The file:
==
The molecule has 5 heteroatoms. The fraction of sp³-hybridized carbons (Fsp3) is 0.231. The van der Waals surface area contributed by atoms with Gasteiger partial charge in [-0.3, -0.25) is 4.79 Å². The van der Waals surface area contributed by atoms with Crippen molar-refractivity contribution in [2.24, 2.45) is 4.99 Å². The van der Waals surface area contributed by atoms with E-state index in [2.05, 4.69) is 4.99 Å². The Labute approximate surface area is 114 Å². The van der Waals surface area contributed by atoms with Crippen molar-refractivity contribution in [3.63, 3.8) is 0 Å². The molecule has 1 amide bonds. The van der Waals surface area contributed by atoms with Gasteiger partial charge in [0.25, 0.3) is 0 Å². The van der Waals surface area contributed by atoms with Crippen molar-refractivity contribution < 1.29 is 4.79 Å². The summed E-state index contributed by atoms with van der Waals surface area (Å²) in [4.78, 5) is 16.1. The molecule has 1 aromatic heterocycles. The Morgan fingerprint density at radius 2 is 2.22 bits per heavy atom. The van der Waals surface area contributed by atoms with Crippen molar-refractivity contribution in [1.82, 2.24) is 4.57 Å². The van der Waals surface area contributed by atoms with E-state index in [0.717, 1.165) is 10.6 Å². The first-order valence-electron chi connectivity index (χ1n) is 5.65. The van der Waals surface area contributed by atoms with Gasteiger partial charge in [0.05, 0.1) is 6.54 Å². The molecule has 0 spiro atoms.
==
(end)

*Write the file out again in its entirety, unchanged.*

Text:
The molecule has 5 heteroatoms. The fraction of sp³-hybridized carbons (Fsp3) is 0.231. The van der Waals surface area contributed by atoms with Gasteiger partial charge in [-0.3, -0.25) is 4.79 Å². The van der Waals surface area contributed by atoms with Crippen molar-refractivity contribution in [2.24, 2.45) is 4.99 Å². The van der Waals surface area contributed by atoms with E-state index in [2.05, 4.69) is 4.99 Å². The Labute approximate surface area is 114 Å². The van der Waals surface area contributed by atoms with Crippen molar-refractivity contribution in [3.63, 3.8) is 0 Å². The molecule has 1 amide bonds. The van der Waals surface area contributed by atoms with Gasteiger partial charge in [0.25, 0.3) is 0 Å². The van der Waals surface area contributed by atoms with Crippen molar-refractivity contribution < 1.29 is 4.79 Å². The summed E-state index contributed by atoms with van der Waals surface area (Å²) in [4.78, 5) is 16.1. The molecule has 1 aromatic heterocycles. The Morgan fingerprint density at radius 2 is 2.22 bits per heavy atom. The van der Waals surface area contributed by atoms with Crippen molar-refractivity contribution in [1.82, 2.24) is 4.57 Å². The van der Waals surface area contributed by atoms with E-state index in [0.717, 1.165) is 10.6 Å². The first-order valence-electron chi connectivity index (χ1n) is 5.65. The van der Waals surface area contributed by atoms with Gasteiger partial charge in [0.05, 0.1) is 6.54 Å². The molecule has 0 spiro atoms.